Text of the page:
Early voting in Vermont began Monday for the Nov. 3 election, along with the mailing of ballots to all active, registered voters in the state.
Voters should expect to receive their ballots by early October, Secretary of State Jim Condos said. Voters whose ballots have not arrived by Oct. 7 should contact their town or city clerk.
"The hard work we have conducted planning and preparing for an election unlike any we have ever experienced will ensure that Vermont voters do not need to choose between their health and their right to vote," Condos said in a written statement.
All active voters will be receiving ballots in the mail this year as part of a broader effort to ensure people can vote safely during the coronavirus pandemic.
Voters can return their ballots by mail, bring their voted ballots directly to their town or city clerk or bring their ballots to the polls on Election Day.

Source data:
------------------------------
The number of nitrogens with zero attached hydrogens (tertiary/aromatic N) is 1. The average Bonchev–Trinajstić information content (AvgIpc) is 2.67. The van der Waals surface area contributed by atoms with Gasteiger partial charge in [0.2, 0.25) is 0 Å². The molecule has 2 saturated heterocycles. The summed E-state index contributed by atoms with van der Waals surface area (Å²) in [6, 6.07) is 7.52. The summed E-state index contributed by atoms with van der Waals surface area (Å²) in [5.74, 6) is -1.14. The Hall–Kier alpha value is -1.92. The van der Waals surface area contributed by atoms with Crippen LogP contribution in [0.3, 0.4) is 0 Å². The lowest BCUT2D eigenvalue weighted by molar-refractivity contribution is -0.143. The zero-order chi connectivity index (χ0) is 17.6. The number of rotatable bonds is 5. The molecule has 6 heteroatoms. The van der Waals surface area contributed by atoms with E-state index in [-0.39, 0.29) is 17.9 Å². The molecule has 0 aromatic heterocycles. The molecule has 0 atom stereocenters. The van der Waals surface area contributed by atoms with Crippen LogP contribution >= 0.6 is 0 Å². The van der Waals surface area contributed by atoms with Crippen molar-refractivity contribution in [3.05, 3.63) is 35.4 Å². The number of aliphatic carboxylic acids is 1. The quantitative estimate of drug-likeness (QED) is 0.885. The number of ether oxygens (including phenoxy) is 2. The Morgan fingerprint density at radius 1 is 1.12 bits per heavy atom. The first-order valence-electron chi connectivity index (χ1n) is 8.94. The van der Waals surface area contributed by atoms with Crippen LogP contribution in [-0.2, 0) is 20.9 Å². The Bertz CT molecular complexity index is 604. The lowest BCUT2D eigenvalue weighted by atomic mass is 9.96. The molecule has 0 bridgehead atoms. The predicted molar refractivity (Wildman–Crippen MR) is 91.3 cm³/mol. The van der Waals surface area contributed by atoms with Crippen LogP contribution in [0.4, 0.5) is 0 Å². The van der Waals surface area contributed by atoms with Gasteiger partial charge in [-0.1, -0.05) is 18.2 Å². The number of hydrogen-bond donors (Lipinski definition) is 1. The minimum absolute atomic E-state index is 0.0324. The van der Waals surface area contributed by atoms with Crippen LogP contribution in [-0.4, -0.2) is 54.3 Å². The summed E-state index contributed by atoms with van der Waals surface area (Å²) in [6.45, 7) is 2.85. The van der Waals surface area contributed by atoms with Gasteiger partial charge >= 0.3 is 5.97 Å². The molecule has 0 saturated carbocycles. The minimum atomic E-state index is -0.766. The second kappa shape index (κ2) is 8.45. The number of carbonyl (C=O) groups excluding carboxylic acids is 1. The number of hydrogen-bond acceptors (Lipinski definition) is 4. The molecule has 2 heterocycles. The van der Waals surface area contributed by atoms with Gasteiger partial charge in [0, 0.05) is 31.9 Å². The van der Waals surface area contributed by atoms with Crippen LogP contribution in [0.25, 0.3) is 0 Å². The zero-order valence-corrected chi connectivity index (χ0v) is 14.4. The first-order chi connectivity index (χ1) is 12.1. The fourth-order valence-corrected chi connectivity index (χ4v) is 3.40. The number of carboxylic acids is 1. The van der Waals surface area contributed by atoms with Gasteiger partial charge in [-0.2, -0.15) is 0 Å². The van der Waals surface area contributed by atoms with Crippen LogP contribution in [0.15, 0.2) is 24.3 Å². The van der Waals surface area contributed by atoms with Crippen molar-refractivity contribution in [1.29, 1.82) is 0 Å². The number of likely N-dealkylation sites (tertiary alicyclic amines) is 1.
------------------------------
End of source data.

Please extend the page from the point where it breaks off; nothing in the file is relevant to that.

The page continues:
Polling locations will be open as normal for all voters who do not vote early. The ballot envelopes are postage-paid.
More on Early Voting
Mail-in voters must follow the instructions for their ballots to count. They must place the ballots in a separate envelope, completely filling out a certificate and signing it.
"I am encouraging Vermont voters to help ‘flatten the absentee ballot curve’ by voting and returning their ballots as early as they feel comfortable," Condos said.
Town and city clerks may begin processing the ballots 30 days prior to the election, including feeding them into tabulating machines or storing them securely until they can be counted by hand on election night.
Vote tabulator machines will not display vote counts, only the number of voted ballots, until election night.
Last week, a federal court judge rejected a challenge to Vermont’s plan to mail ballots.